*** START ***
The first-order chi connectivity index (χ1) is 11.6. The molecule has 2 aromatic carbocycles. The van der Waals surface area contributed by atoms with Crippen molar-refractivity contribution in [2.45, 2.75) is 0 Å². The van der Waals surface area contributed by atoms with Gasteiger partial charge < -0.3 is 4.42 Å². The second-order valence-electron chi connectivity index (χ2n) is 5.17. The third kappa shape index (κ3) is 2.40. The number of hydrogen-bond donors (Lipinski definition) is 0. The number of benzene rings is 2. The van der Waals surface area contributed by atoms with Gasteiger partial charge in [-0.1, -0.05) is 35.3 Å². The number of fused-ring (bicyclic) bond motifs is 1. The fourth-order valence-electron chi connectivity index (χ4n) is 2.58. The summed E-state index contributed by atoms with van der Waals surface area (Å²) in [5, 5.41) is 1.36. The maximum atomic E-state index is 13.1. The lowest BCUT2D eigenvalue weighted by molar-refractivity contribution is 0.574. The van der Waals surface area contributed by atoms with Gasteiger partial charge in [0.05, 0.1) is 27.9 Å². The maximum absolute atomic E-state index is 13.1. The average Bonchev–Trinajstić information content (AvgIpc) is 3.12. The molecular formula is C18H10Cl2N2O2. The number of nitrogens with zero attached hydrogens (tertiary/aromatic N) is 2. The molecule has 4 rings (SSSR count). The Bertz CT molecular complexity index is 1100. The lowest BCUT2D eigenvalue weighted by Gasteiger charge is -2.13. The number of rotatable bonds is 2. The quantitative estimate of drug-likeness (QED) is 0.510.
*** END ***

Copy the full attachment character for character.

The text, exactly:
The first-order chi connectivity index (χ1) is 11.6. The molecule has 2 aromatic carbocycles. The van der Waals surface area contributed by atoms with Crippen molar-refractivity contribution in [2.45, 2.75) is 0 Å². The van der Waals surface area contributed by atoms with Gasteiger partial charge < -0.3 is 4.42 Å². The second-order valence-electron chi connectivity index (χ2n) is 5.17. The third kappa shape index (κ3) is 2.40. The number of hydrogen-bond donors (Lipinski definition) is 0. The number of benzene rings is 2. The van der Waals surface area contributed by atoms with Gasteiger partial charge in [-0.1, -0.05) is 35.3 Å². The number of fused-ring (bicyclic) bond motifs is 1. The fourth-order valence-electron chi connectivity index (χ4n) is 2.58. The summed E-state index contributed by atoms with van der Waals surface area (Å²) in [5, 5.41) is 1.36. The maximum atomic E-state index is 13.1. The lowest BCUT2D eigenvalue weighted by molar-refractivity contribution is 0.574. The van der Waals surface area contributed by atoms with Gasteiger partial charge in [0.05, 0.1) is 27.9 Å². The maximum absolute atomic E-state index is 13.1. The average Bonchev–Trinajstić information content (AvgIpc) is 3.12. The molecular formula is C18H10Cl2N2O2. The number of nitrogens with zero attached hydrogens (tertiary/aromatic N) is 2. The molecule has 4 rings (SSSR count). The Bertz CT molecular complexity index is 1100. The lowest BCUT2D eigenvalue weighted by Gasteiger charge is -2.13. The number of rotatable bonds is 2. The quantitative estimate of drug-likeness (QED) is 0.510.